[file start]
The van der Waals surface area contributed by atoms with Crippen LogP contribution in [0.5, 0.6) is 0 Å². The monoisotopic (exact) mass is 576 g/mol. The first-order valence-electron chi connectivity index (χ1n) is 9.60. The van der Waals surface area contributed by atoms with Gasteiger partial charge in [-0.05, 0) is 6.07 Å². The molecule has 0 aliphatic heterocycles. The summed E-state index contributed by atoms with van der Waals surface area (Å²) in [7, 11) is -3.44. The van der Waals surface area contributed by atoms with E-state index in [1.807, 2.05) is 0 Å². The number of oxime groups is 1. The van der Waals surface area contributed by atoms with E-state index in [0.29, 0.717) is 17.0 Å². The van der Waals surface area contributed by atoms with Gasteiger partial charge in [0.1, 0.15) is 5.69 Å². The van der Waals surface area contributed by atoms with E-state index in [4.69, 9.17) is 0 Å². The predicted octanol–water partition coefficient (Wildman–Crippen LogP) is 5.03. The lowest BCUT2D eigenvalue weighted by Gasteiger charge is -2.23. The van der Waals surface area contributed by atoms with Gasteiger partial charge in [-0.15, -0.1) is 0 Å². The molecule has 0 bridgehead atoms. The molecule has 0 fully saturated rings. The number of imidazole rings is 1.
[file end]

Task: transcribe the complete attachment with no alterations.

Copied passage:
The van der Waals surface area contributed by atoms with Crippen LogP contribution in [0.5, 0.6) is 0 Å². The monoisotopic (exact) mass is 576 g/mol. The first-order valence-electron chi connectivity index (χ1n) is 9.60. The van der Waals surface area contributed by atoms with Gasteiger partial charge in [-0.05, 0) is 6.07 Å². The molecule has 0 aliphatic heterocycles. The summed E-state index contributed by atoms with van der Waals surface area (Å²) in [7, 11) is -3.44. The van der Waals surface area contributed by atoms with E-state index in [1.807, 2.05) is 0 Å². The number of oxime groups is 1. The van der Waals surface area contributed by atoms with E-state index in [0.29, 0.717) is 17.0 Å². The van der Waals surface area contributed by atoms with Gasteiger partial charge in [0.1, 0.15) is 5.69 Å². The van der Waals surface area contributed by atoms with E-state index in [4.69, 9.17) is 0 Å². The predicted octanol–water partition coefficient (Wildman–Crippen LogP) is 5.03. The lowest BCUT2D eigenvalue weighted by Gasteiger charge is -2.23. The van der Waals surface area contributed by atoms with Gasteiger partial charge in [-0.15, -0.1) is 0 Å². The molecule has 0 bridgehead atoms. The molecule has 0 fully saturated rings. The number of imidazole rings is 1.